By Markus Nispel, CTO EMEA, Extreme Networks
From World Cups to Wimbledon finals, Grands Prix to golf majors, the United Kingdom has a rich sporting heritage that isn’t easily surpassed. Hundreds of famous venues and stadiums across the country – many acting as the hub of local communities – have provided a place for millions of fans to take in some of the most extraordinary moments in sport.
It’s this power to unite and entertain that has helped turn sport into a multi-billion-pound industry in the UK. However, our US counterparts still have the edge when it comes to the digital capabilities of their sporting venues, many of which have undergone digital transformation overhauls in recent years. By implementing new network technologies, these venues are enhancing fan experiences and improving operations for sporting organisations.
So, as the likes of Manchester United and Liverpool FC embark on their own digital transformation projects, how exactly can modern networking solutions give sports organisations in the UK the tools to deliver more memorable fan experiences and drive better business outcomes.
Delivering a connected in-stadium experience
Many of the UK’s leading rugby, cricket, and football venues carry a huge amount of history. Although they have slowly upgraded technology infrastructure over time, they were originally designed in a different era that was very different to the highly connected world we live in today. As these stadiums were not built with wiring in mind, meeting the required level of connectivity has typically been a challenge.
Today’s fans want to be able to share their experiences instantaneously with others around the world, requiring powerful wireless networking solutions built for high-density environments. With new generations of Wi-Fi like Wi-Fi 6 and Wi-Fi 6E, stadiums can ensure they have the bandwidth to better support fan devices that are connected to the network, as well as increase their use of fan-facing technologies such as mobile ticketing or cashless transactions.
At the same time, fans’ desire for constant connectivity can provide a goldmine of insights about fan preferences and operational efficiencies for event, venue and stadium operations teams to leverage through network analytics. This could include insights into behavioural patterns such as app usage in the stadium. Or, the data could help identify areas of foot traffic congestion, helping improve fan safety and measure the efficiency of mobile ticketing or mobile concessions.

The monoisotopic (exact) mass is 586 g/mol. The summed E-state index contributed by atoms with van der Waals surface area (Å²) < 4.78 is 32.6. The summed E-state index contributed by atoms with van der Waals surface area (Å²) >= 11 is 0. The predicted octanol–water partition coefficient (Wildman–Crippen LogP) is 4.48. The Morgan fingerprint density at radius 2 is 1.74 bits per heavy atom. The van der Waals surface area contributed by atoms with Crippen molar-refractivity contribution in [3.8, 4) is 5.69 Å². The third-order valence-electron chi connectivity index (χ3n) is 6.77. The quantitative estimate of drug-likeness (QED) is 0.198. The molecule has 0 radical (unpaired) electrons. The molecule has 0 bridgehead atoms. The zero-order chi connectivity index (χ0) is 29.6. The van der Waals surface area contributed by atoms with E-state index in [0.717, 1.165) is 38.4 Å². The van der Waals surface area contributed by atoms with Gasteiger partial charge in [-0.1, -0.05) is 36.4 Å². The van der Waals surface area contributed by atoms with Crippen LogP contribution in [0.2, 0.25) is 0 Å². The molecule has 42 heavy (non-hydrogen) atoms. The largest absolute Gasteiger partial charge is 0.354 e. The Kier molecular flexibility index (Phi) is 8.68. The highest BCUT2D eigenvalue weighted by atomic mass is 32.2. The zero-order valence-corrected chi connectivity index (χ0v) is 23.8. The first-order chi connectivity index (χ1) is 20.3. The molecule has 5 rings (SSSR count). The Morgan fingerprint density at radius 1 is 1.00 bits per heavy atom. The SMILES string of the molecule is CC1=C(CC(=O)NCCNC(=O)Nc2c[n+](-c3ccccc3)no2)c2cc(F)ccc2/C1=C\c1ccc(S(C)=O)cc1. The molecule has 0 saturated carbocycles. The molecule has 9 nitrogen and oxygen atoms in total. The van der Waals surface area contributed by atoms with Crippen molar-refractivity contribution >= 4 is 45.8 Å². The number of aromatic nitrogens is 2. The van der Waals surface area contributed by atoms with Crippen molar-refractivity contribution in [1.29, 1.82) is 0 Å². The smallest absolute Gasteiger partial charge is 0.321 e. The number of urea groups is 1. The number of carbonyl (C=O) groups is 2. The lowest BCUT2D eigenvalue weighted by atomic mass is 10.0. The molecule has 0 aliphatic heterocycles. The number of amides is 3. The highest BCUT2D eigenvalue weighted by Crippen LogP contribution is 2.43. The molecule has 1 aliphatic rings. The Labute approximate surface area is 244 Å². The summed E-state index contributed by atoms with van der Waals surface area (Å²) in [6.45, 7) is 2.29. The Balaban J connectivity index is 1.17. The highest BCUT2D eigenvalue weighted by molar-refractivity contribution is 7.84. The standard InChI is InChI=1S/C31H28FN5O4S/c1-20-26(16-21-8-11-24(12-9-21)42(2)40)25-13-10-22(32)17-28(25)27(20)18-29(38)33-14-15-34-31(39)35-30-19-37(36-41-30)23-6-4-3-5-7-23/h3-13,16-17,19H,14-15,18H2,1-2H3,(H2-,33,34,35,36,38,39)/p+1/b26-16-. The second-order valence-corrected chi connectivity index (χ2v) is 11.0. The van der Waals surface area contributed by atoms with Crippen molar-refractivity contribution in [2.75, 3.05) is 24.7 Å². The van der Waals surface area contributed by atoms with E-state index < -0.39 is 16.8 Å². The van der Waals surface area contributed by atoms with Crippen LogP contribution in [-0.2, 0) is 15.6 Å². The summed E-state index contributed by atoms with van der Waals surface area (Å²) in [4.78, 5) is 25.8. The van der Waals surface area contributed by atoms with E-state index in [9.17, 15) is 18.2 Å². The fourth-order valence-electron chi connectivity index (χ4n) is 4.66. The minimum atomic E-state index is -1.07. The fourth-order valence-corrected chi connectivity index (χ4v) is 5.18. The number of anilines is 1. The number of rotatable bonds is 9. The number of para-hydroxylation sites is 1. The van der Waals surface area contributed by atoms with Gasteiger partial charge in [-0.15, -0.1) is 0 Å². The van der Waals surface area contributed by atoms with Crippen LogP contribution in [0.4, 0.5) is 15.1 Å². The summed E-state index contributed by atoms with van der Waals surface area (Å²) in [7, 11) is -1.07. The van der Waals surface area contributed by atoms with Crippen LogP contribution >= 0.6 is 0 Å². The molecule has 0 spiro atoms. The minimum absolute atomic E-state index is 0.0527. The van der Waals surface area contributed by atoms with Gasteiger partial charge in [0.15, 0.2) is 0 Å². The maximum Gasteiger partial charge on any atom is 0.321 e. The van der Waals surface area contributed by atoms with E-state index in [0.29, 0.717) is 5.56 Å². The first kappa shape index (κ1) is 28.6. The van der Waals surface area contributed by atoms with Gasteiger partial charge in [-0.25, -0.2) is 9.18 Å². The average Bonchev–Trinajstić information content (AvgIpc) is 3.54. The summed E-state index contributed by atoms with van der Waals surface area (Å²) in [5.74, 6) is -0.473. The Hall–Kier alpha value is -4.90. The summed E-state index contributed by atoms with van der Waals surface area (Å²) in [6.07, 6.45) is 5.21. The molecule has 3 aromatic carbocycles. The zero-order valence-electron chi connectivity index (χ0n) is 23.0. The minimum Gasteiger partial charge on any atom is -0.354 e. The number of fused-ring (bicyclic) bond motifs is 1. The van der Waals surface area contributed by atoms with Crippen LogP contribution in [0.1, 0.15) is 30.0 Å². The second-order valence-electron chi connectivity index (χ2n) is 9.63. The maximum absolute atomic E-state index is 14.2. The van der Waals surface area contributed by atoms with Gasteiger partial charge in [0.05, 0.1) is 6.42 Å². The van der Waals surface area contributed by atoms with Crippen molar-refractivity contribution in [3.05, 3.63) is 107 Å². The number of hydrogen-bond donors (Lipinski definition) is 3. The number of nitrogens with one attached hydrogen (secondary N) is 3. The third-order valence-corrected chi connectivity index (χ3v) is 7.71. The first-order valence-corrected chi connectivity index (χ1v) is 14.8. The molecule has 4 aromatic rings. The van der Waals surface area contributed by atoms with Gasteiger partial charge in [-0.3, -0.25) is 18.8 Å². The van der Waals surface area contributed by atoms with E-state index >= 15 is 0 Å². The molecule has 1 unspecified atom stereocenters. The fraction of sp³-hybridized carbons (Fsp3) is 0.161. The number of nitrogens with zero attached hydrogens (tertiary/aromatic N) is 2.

Centralized network management can also allow operations teams to monitor and control network traffic and behaviour in real-time, so they can quickly troubleshoot and resolve any issues with the network. As venues and fans continue to become more connected, modern network capabilities will be the key to providing a safe and memorable experience.
Leveraging commercial opportunities
As well as continuing to improve existing revenue streams, technology is offering new, innovative opportunities for sports organisations. Pitch-side LED screens and perimeter boards provide a prominent example of how organisations and venues have implemented new technologies to help them connect with their partners and engage fans. However, modern connectivity is now taking this a step further.
Behavioural data is providing sports organisations with new insights into how their fans are engaging across the network. These insights can be used to drive new commercial deals or enhance the promotion of their own brand and merchandise, illustrating how network analytics is becoming ever more valuable across marketing, operations, IT and sponsorships. Understanding consumers’ expectations, in-stadium experience, and how that experience varies from event to event will empower executives to continue to customize and improve the overall experience.
We will continue to see major commercial deals for sports teams and venues which can enable them to reach new levels. Additionally, teams that can provide valuable insights into the evolution of their fans’ behaviour to meet their changing expectations and demonstrate the commercial capabilities of their venues provide a rationale for more lucrative partnerships in the years ahead.
Getting fit for the future
Although it’s virtually impossible to predict precisely how in-stadium experiences will evolve over the next decade, it is becoming increasingly clear that fans will drive the future of their own experiences. The onus is on sports organisations to enable this future in the most effective way.
This could involve gamification and connected technologies, which 7 out of 10 sports leaders view as being the greatest opportunity for sports in the years ahead. Thanks to the capabilities of modern Wi-Fi networks, artificial reality and virtual reality could become part of the in-stadium experience and provide commercial revenue streams for those organisations prepared to embrace them.
Ultimately, many of the UK’s major sporting venues are already taking steps to catch up with those in the US. But such transformations aren’t limited to only the biggest or most prestigious stadiums. We’ll likely see connected venues of all sizes emerge over the coming years, giving more fans and organisations access to enhanced in-stadium experiences and new revenue streams. Whether in venues new or historical, network connectivity will certainly have a key role to play.
Extreme Networks is a leader in cloud networking focused on delivering services that connect devices, applications, and people in new ways. For more information, visit Extreme’s website or follow the company on Twitter or LinkedIn.